Tuesday, July 12, 2011

Deja vu, for most people. Mesa Arch is one of the most photographed features in the American southwest. Not so much the arch itself but the view of the canyons below the La Sal range as seen through the exceptionally well placed arch. If there is anything interesting about so many pictures existing of the same exact scene it is that one can compare the method by which the photographer dealt with the problems inherent in shooting into the sun at sunrise. Much of the landscape is facing away from the sun making it difficult to get a good exposure without blowing out the sky. One trick is to wait until the sun has risen high enough that it can be hidden behind the arch in frame. However, if you wait that long, the twilight glow is completely gone. Another choice is to get tricky with a computer and create a high dynamic range (HDR) photograph by basically blending multiple exposures into one even toned picture (for example, one exposure to get the shadows, one to get the sky and another in between the two). I feel that HDR is a cheat that undermines a photographer's creativity by not forcing him or her to think about how to get the best exposure possible of a scene. "Art from adversity", the hard work and thought that goes into overcoming an obstacle give the photographer a chance to consider the scene at length and the result will make the viewer feel like they are really there in the picture.

There are plenty of incredible recreations of sunrise from this location, my picture isn't really one of them. However, looking at it has the desired effect of placing me back in the morning I recorded it. I stayed there throughout the morning snapping pictures as the sun rose, but this particular picture before the sun had even crested the horizon resonates the most with me. To explain, let me describe how I came to this spot. I was staying in Moab and had decided that I would make the roughly 1 hour drive into Canyonlands NP one morning to watch this famous sunrise. I wasn't really sure of the length of the drive or the trail to the arch so I set out early around 4am in late February. I had seen the abrupt turn off from the highway to Canyonlands the day before but it still surprised me, the sign's reflective paint aged and hard to read in the dark. After leaving the highway the road became much darker with few reflectors to give me an idea of what was more than 50 feet in front of me. For what seemed like miles, the road switchbacked up into the Island in the Sky section of Canyonlands. I knew that this area had been used to raise cattle because it was a large surface surrounded by canyons with only one way out, through a bottle neck. With this in mind, in the pitch dark I imagined that on either side of the road the ground fell away to the canyon floor 200 feet or more below. I hovered over a thin strip of winding road that seemed to be materializing just as I reached it until I found the pull-off for Mesa Arch. As I found the trail head, I still couldn't see any light on the horizon in the direction that I guessed was east. The trail was slightly illuminated by moonlight. As I went I pulled out my flashlight and turned it on, then instantly turned it off again. Without the flashlight I could get just a hint of everything around me. When I had turned it on, my world had shrunk to a disc of light at my feet and my peripheral vision had melted away to darkness. Without the ability to see any movement that may be occurring at my side, the sound of even a single grain of sand shifting became terrifying. I stopped briefly to regain my night vision after turning off the flashlight and the proceeded along the trail. I had begun to see a glow on the horizon when it was suddenly interrupted by a black band. I had arrived at Mesa Arch.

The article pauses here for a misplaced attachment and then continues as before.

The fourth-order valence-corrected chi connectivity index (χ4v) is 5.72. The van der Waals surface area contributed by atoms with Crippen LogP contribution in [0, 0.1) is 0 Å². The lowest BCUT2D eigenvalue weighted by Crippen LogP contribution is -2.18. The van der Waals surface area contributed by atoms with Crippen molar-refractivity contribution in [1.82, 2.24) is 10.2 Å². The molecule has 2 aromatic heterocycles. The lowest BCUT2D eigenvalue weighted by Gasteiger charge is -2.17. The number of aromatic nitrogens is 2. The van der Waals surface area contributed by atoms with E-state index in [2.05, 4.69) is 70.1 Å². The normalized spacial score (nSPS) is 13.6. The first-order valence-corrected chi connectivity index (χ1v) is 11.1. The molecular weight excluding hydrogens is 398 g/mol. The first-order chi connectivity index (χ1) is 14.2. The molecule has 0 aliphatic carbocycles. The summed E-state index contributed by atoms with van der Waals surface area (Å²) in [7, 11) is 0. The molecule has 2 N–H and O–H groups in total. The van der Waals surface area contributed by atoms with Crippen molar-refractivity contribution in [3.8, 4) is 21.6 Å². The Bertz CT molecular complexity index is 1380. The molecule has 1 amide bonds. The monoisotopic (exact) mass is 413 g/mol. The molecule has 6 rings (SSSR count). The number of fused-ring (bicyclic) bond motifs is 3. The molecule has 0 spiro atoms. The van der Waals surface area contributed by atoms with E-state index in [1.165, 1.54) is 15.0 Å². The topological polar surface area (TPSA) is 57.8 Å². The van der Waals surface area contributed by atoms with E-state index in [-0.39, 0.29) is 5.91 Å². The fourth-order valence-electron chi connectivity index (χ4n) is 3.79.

I was all alone and so was able to choose any spot to set up my tripod. I lay down on the cool rock and watched as the sun started to make a halo over the La Sals. As the light grew brighter I began to get glimpses of the canyon floor. Somehow the rocks appeared to me to be still asleep, waiting for the sun to get higher before unleashing their red glow. As the details of the canyon floor emerged I began to piece together what I must have been driving through earlier that morning. While I had been encapsulated in darkness high up on the road, this landscape had been slumbering below. I wanted to capture that moment of realization before the sun came over the horizon and this was the result.

Just as I had finished taking this picture I saw out of the corner of my eye a pinhole of light bouncing down the trail behind me. I flashed my light at the visitor a couple times so that I wouldn't startle him when he reached the arch, as he must have been sure that he'd be the first one there. After greeting him when he arrived, I turned back to look at the canyon and the sun had come up and the rocks had begun to glow red, just like in the many pictures I had seen of this place. I was content knowing that at least for this morning I had been the solitary witness to the waking moments of this landscape.

No comments:

Post a Comment